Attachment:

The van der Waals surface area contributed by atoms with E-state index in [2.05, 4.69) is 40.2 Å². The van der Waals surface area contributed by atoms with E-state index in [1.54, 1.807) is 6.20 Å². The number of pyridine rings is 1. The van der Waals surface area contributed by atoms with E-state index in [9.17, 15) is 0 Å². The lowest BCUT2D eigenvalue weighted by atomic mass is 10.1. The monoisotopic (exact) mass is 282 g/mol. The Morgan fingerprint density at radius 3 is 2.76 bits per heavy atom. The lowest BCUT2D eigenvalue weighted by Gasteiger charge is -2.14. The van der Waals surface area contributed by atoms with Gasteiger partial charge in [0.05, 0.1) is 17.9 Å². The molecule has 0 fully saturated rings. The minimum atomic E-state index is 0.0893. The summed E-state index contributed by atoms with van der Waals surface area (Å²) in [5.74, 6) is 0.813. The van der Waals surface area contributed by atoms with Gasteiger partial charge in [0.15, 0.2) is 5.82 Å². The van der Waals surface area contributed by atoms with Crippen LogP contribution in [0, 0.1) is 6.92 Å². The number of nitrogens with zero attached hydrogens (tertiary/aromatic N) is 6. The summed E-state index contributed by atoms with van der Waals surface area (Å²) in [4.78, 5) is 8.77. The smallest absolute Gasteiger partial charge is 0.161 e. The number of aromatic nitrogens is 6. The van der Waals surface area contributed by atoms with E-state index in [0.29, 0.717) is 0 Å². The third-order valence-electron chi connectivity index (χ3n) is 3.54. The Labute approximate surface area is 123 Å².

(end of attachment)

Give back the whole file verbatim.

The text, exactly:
The van der Waals surface area contributed by atoms with E-state index in [2.05, 4.69) is 40.2 Å². The van der Waals surface area contributed by atoms with E-state index in [1.54, 1.807) is 6.20 Å². The number of pyridine rings is 1. The van der Waals surface area contributed by atoms with E-state index in [9.17, 15) is 0 Å². The lowest BCUT2D eigenvalue weighted by atomic mass is 10.1. The monoisotopic (exact) mass is 282 g/mol. The Morgan fingerprint density at radius 3 is 2.76 bits per heavy atom. The lowest BCUT2D eigenvalue weighted by Gasteiger charge is -2.14. The van der Waals surface area contributed by atoms with Gasteiger partial charge in [0.05, 0.1) is 17.9 Å². The molecule has 0 fully saturated rings. The minimum atomic E-state index is 0.0893. The summed E-state index contributed by atoms with van der Waals surface area (Å²) in [5.74, 6) is 0.813. The van der Waals surface area contributed by atoms with Gasteiger partial charge in [0.15, 0.2) is 5.82 Å². The van der Waals surface area contributed by atoms with Crippen LogP contribution in [0, 0.1) is 6.92 Å². The number of nitrogens with zero attached hydrogens (tertiary/aromatic N) is 6. The summed E-state index contributed by atoms with van der Waals surface area (Å²) in [4.78, 5) is 8.77. The smallest absolute Gasteiger partial charge is 0.161 e. The number of aromatic nitrogens is 6. The van der Waals surface area contributed by atoms with E-state index in [0.29, 0.717) is 0 Å². The third-order valence-electron chi connectivity index (χ3n) is 3.54. The Labute approximate surface area is 123 Å².